029 - On Easy Lessons - Moral Letters for Modern Times
You have mentioned to me twice now that the study of philosophy is out of vogue for most people, and that the written word is so antique as to be virtually forgotten. If we are not on Facebook, Twitter, or Instagram, or better yet posting a weekly Spotify podcast or YouTube video, then we might as well put on our orthopedic shoes and sweater vest and spend the afternoons playing Bingo at the senior home.
Everywhere we turn, we are confronted with the incredible shrinking attention span. Who has the time to read entire books when Blinkist can give you the gist in a blink? Why watch a movie in a theater when you can stream 30-minute episodes on any device wherever you are? And who has thirty minutes to watch a full episode, when fifteen second diversions are available nonstop at the flick of a finger? You can scarcely finish a thought before the mind has wandered, flitting about like a hummingbird on the non-stop search for nectar.
“In such an environment,” you say, “surely it is folly to expect to find an attentive audience willing to sit and do the hard work of reading and thinking. Hadn’t we best adapt our message for the audience’s abilities?” It’s true, we could chew our message to cud and spit it out for a slack-jawed crowd to mindlessly slurp. Though we would surely extend our reach to the broadest audience in this way, my dear Deuteros, we would also dilute our message until it lost its meaning. Do you teach an athlete to run a marathon by strolling around the block? Or to lift a great weight by putting feathers on one’s forearms? No, and nor do we train the mind when we give it such light fare. Little effort means little progress. It is ruminating on deep thoughts that generates growth, not consuming half-digested musings.
I don’t suppose the glitterati will let this challenge go unanswered. They will pile up the charges against us, and make the case thusly: “If you can’t express your ideas simply in ways an average person can understand, you don’t understand them yourself.” This we may hear from a Hollywood starlet whose claim to fame is a nub nose and a symmetrical face that is as much the result of gifted plastic surgery as genetics. I can see why they prefer the simpleton’s version, but the arrows they shoot at us never hit their mark, because they cannot hit what they do not know to aim at.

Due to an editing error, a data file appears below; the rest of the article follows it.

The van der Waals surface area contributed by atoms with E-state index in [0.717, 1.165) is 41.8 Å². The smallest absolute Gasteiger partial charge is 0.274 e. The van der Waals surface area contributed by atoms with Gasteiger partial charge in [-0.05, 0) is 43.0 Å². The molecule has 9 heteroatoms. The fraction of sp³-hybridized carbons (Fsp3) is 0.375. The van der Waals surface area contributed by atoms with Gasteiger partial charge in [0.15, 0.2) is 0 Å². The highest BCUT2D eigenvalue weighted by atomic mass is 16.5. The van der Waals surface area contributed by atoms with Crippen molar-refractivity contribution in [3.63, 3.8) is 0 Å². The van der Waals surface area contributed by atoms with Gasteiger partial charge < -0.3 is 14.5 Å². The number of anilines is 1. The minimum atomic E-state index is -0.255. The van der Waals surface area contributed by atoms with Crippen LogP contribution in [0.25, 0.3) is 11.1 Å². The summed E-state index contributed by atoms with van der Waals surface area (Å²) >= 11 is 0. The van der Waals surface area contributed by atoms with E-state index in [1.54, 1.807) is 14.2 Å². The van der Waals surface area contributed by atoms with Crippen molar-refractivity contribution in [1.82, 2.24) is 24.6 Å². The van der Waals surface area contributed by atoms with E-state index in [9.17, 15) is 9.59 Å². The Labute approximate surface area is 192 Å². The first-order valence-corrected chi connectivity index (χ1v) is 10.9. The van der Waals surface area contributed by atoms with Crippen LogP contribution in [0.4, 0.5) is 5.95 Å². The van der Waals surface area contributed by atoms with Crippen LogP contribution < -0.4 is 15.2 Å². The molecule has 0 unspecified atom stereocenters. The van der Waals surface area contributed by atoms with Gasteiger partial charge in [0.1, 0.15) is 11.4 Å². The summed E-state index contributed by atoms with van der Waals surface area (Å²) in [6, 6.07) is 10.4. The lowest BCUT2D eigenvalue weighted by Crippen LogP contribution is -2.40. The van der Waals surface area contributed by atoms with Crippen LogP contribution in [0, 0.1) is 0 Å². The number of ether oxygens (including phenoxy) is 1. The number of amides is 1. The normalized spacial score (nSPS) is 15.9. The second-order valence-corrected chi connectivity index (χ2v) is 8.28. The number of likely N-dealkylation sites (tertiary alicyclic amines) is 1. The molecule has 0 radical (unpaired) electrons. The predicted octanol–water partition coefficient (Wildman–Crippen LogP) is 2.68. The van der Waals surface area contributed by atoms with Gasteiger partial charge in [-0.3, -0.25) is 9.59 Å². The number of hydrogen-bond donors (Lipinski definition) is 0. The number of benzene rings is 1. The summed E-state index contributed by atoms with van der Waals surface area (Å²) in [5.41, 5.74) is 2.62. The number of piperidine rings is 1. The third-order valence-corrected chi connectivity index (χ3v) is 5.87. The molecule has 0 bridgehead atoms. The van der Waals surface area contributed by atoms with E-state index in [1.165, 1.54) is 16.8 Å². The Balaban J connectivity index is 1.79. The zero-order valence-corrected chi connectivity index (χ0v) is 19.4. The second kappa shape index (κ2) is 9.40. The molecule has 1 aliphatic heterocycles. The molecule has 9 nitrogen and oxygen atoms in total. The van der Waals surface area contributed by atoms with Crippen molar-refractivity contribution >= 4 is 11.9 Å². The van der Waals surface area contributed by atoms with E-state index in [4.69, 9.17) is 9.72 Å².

Our critics do not surrender, but rather they turn their weapons on our audience: “The Stoics’ medicine is bitter, and their course of recovery long and hard. Come to our side, and we will make everything easy for you: the one-hour work day, the no-discipline diet, and the no-sacrifice path to success!” This is appealing fare, no doubt, and it will attract the masses as surely as it fails to nourish them. The only guarantee the consumer of such light sustenance can be sure of is that another snack will be available for purchase just as soon as this one disappears from your monthly credit card statement.
Deep down, Deuteros, do we not know when we are being sold nostrums and snake oil? We are willing dupes in being dazzled by packaging, bamboozled by dust-jacked blurbs. Show me a popular self-help author, and I will show you someone who has chosen to sell surface appeal instead of depth, and platitudes over purpose. The greater the renown among the public, the less likely you are to have served before you gourmet food. For the masses want cheap and tasty meals, and you deliver these in quantity by following mass-production principles.
There is one type of reading that I give you my blessing, indeed my urging, to avoid at all costs: that is self-help books of almost any kind. “What?” you wonder. “Am I to discard the advice of experts altogether? And how ironic that you who are so keen on dispensing wisdom forbid my seeking it from others.” What we are discussing in these letters, my dear Deuteros, are truths and wisdoms that belong to no expert, but are the common good of mankind. Furthermore, we are picking them up not as finished goods, but must adapt, amend, and apply our lessons in a personal context.
Your self-help expert generally comes in one of two flavors: the scholar who has studied tables of figures until they tease or torture out statistical significance, and the business executive who explains their success in hindsight and with a healthy dose of selective memory. As to the first, whether squeezed between unprovable hypotheses and the repeatability crisis, you are likely as well served by consulting your palm reader as you are the academic under pressure to publish. And as to expecting the average executive to have sufficient self-reflection to understand the role factors beyond luck played in their fortune, let’s just say you will get as useful advice from the one who explains how they picked the numbers for the winning lottery ticket.
In freeing you of this burden, I have greatly eased your load, for there are now whole aisles in the bookstore you may profitably avoid. In return, I ask you to stop and consider this:
Whenever you find yourself on the side of the majority, it is time to pause and reflect.
The majority is often not wrong, of course, but they are not right just by virtue of being many. “What philosopher uttered these words?” you ask. It was the American humorist and fantabulist Mark Twain. Having long catered to the masses in aid of keeping his coffers stocked, the man also known as Samuel Clemens in his private time knew well this lesson: that to reach the greatest audience you must appeal to the least common denominator. Better that we count our students on one hand than we sell out our principles for profit.